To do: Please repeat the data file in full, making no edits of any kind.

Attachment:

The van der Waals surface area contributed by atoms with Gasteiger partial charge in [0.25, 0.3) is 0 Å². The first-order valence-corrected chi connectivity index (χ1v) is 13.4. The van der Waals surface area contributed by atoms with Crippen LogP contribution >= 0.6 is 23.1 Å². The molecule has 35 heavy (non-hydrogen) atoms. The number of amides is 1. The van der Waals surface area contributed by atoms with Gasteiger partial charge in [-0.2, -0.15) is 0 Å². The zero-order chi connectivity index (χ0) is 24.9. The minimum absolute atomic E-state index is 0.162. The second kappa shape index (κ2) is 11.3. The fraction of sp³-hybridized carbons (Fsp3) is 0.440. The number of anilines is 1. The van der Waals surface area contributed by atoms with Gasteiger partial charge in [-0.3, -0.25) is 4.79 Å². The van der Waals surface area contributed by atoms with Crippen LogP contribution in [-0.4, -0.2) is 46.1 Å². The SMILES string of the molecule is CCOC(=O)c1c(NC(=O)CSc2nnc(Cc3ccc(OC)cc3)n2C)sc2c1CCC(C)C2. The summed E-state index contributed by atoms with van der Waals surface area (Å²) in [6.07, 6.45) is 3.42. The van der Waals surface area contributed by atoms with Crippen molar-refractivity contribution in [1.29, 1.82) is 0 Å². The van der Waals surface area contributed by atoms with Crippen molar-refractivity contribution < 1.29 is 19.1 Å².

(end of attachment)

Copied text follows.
The van der Waals surface area contributed by atoms with Gasteiger partial charge in [0.25, 0.3) is 0 Å². The first-order valence-corrected chi connectivity index (χ1v) is 13.4. The van der Waals surface area contributed by atoms with Crippen LogP contribution >= 0.6 is 23.1 Å². The molecule has 35 heavy (non-hydrogen) atoms. The number of amides is 1. The van der Waals surface area contributed by atoms with Gasteiger partial charge in [-0.2, -0.15) is 0 Å². The zero-order chi connectivity index (χ0) is 24.9. The minimum absolute atomic E-state index is 0.162. The second kappa shape index (κ2) is 11.3. The fraction of sp³-hybridized carbons (Fsp3) is 0.440. The number of anilines is 1. The van der Waals surface area contributed by atoms with Gasteiger partial charge in [-0.3, -0.25) is 4.79 Å². The van der Waals surface area contributed by atoms with Crippen LogP contribution in [-0.4, -0.2) is 46.1 Å². The SMILES string of the molecule is CCOC(=O)c1c(NC(=O)CSc2nnc(Cc3ccc(OC)cc3)n2C)sc2c1CCC(C)C2. The summed E-state index contributed by atoms with van der Waals surface area (Å²) in [6.07, 6.45) is 3.42. The van der Waals surface area contributed by atoms with Crippen molar-refractivity contribution in [1.29, 1.82) is 0 Å². The van der Waals surface area contributed by atoms with Crippen molar-refractivity contribution < 1.29 is 19.1 Å².